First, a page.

Let us NOT forget that Mitt Romney, Rick Santorum, AND Newt Gingrich have ALL signed pledges with this hate group. The company you keep.

  • 44. Scottie Thomaston  |  March 27, 2012 at 2:15 pm

    It's worse than that.

  • 45. Frisky1  |  March 27, 2012 at 2:27 pm

    Just want to give props to Str8Grandmother too for keeping on top of this and actually scooping everyone else for an hour or two by uploading the docs in the Good As You comments section. lol.

  • 46. kevin  |  March 27, 2012 at 2:46 pm

    I have trouble seeing a "smoking gun" with this release of information, even though we have a few more details around what we all should have been able to see. I'm kind of "so what" I'm not surprised at all.

  • 47. Alan_Eckert  |  March 27, 2012 at 2:50 pm

    Before, everything that was mentioned about the relationships with African American anti-gay leaders was pure speculation. Now these documents prove that the partners with NOM are just being used and are not being used to promote positive messaging at all. Plus, the documents show that NOM isn't just about marriage like they've tried to say many times before. NOM is clearly anti-gay now and this is the proof.

  • 48. Steve  |  March 27, 2012 at 4:15 pm

    It also shows that a couple of their allegedly spontaneous reactions and campaigns to current events have been planned long before. They've just been trolling for something to happen that they can exploit

  • 49. Rich  |  March 27, 2012 at 3:36 pm

    This will not be "so-what" to the good people of Maine. It was only after the last vote that narrowly defeated marriage equality that the citizens woke up in the next days and found themselves feeling sullied and used. We are independent codgers and we don't like to be tricked. Now that we see just how closely our Maine Diocese (Bishop Malone) and its spokesmen, Bob Emrich, a pastor of hate in Plymouth, Maine, and NOM were all cozy in bed together secretly planning ways to divide and scare us, Maine citizens will not be hood-winked again. The revelations have just begun; wait until the money factor is revealed……no wonder Bishop Malone and his Church are hurrying for the hills. This is not going to be pretty.

  • 50. kevin  |  March 27, 2012 at 4:20 pm

    I see value if releasing this information moves NOM from the SPLC suspect hate group watch list, to being a confirmed (we now have proof) hate group?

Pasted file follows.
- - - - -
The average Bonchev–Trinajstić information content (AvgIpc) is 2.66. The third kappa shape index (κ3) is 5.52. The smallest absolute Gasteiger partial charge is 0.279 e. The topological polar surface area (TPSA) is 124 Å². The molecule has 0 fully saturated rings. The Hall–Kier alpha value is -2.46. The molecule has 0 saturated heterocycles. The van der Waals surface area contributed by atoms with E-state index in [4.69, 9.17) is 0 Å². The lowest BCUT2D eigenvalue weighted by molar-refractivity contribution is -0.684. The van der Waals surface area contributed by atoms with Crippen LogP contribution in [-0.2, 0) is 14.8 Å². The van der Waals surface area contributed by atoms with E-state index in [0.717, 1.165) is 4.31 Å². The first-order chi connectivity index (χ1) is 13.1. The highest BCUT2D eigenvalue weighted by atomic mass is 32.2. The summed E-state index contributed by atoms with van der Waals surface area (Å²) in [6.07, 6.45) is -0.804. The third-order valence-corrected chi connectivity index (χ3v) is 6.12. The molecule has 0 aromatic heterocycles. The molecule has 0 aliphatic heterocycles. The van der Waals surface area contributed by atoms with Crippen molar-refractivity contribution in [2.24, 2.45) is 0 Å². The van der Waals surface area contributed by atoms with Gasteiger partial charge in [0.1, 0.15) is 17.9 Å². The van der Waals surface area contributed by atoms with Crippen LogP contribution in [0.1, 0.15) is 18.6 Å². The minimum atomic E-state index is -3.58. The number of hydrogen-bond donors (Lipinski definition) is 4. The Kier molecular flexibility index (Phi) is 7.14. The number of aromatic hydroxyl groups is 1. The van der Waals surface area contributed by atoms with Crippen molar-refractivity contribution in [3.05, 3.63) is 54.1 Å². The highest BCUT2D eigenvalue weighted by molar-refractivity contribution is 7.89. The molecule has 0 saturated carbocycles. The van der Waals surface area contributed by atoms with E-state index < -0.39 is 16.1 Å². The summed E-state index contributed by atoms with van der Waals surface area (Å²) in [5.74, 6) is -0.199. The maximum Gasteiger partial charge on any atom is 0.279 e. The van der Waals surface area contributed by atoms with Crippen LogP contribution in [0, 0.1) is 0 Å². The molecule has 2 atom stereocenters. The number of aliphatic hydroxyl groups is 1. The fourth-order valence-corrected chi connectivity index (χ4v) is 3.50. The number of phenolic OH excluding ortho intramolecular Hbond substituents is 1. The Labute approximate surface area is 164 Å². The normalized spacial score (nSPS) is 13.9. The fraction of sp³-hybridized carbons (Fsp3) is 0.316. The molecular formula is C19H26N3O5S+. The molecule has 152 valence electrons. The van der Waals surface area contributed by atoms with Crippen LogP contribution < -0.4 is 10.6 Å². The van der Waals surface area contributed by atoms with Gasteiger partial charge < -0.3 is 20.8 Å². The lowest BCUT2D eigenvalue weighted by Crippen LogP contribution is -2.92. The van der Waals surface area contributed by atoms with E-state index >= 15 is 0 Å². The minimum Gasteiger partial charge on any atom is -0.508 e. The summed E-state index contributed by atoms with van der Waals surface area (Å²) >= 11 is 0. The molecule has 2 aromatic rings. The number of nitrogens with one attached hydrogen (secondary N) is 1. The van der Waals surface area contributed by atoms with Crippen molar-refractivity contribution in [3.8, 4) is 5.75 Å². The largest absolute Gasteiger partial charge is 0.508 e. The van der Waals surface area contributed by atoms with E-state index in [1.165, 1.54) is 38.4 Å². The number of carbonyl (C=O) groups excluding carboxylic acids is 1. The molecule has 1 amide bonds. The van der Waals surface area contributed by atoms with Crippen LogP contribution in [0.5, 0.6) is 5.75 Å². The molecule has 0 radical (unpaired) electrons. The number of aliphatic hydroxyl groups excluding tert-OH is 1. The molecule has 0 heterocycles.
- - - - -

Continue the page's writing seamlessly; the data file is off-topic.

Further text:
• 51. Rich  |  March 27, 2012 at 5:03 pm

    Yes kevin, I believe many in Maine would not be surprised to know that NOM is a suspect hate group once the details come out…and, they will come out.

  • 52. eames  |  March 27, 2012 at 3:30 pm

    Wonder if there is any chance of their losing tax exempt status because of this? The tax implications would hopefully wipe 'em out.

  • 53. Alan_Eckert  |  March 27, 2012 at 4:29 pm

    The other important thing about this release today is that NOM is already calling themselves a bigot, but trying to bait LGBT groups into calling them that. The fact that they know ahead of time and plan for this as part of a strategy is a self-fulfilling prophecy and is often, dare I say it, an indication of bigotry.

    Take the definition for example:

    big·ot [big-uht] noun
    a person who is utterly intolerant of any differing creed, belief, or opinion.

    They have devoted themselves to not just anti-marriage equality, but anti-gay, and they will be damned if any evidence will sway them otherwise.

  • 54. Alan_Eckert  |  March 27, 2012 at 4:32 pm

    That then puts us in a position of a double-edged sword because they are planning to exploit it if anyone calls them a bigot. It's better if we just expose things like this and let them call themselves bigots, much like Jeremy Hooper's methodology.

  • 55. SeattleRobin  |  March 28, 2012 at 12:57 am

    I took the bit about baiting as being much more specific than that. It's not about accusing the white faces at NOM of being bigots, it's about trying to bait us into calling African-Americans who are publicly opposed to and working against marriage equality bigots. A group that is the victim of bigotry (which NOM likes to deny) accusing another group that is the victim of bigotry of being bigots would give NOM ammunition they'd like to exploit.

  • 56. Sheryl_Carver  |  March 28, 2012 at 8:28 am

    That makes so much sense, SeattleRobin. Whoever formulated NOM's strategy in this area was apparently channeling Karl Rove.

  • 57. Deeelaaach  |  March 28, 2012 at 2:39 am

    Could this information about NOM be used in the fight against the North Carolina amendment? Would its use be wise, and how could we use it wisely?

  • 58. Jon  |  March 28, 2012 at 8:56 am

    So let's see here. What marriage needs is, to get blacks and Latinos to hate gays. That's how you protect marriage.

  • 59. Deeelaaach  |  March 29, 2012 at 11:23 pm

    Reuters has picked this up:

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    […] National Organization for Marriage filed a brief in the case, making two general […]